For the last four weeks, I’ve been in communications with the Financial Industry Regulatory Authority (FINRA) about what is and is not authorized in communications regarding some of our commercial business.  For those unfamiliar with FINRA, their job is to insure that investors receive fair and complete information upon which to make decisions.  FINRA has copious rules upon which they opine to attempt to certify compliance.  However, FINRA never has had to deal with a business like ours.  We have done a number of novel things – quantifying the effect of intangible assets (things that are not recorded on corporate balance sheets) for banks, businesses, governments and investors.  And it turns out that while we have measured many things with a precision not afforded by any other metric, FINRA only has room in its world for things that “fit” their template.  In their effort to achieve “compliance”, they have mandated that we alter or eliminate historical material to make our presence less disruptive.  That’s right, FINRA has explicitly sought to manipulate full, complete, and accurate information rather than adjusting their optics to account for something that challenges the consensus hypothesis.  What’s worse, with a recently completed business partnership with another not-for-profit government recognized organization, we’ve been advised that we may not be able to report the nature and substance of a reality that the whole world will be able to see on a daily basis and associate it to investors’ decision-making information.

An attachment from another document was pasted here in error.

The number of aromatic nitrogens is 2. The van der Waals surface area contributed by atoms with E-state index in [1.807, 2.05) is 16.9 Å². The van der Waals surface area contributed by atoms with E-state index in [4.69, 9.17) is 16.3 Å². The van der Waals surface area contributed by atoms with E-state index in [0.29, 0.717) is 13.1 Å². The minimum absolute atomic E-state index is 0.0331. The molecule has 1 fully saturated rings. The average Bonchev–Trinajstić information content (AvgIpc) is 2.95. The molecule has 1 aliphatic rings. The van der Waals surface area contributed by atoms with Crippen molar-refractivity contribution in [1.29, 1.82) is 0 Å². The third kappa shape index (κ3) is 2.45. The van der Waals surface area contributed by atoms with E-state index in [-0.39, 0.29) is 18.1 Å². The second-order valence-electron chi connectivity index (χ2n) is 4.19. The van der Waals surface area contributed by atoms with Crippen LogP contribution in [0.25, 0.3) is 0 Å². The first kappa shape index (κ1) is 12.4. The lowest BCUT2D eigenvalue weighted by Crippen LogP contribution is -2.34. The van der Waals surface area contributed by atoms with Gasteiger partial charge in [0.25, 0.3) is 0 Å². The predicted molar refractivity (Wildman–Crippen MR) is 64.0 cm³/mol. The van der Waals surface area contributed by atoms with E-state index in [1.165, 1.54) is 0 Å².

In short, FINRA’s actions – like those of Constantine, Erasmus, James I, Eddington, Dyson and Davidson – evidence the operating definition of “truth”.  They define it simply as that which confirms catechisms held by controlling consensus.  If it preserves ideology and the hierarchy dependent on manipulating the masses, it’s “true”.  If it challenges this status quo and disrupts occult power and influence, it’s heresy.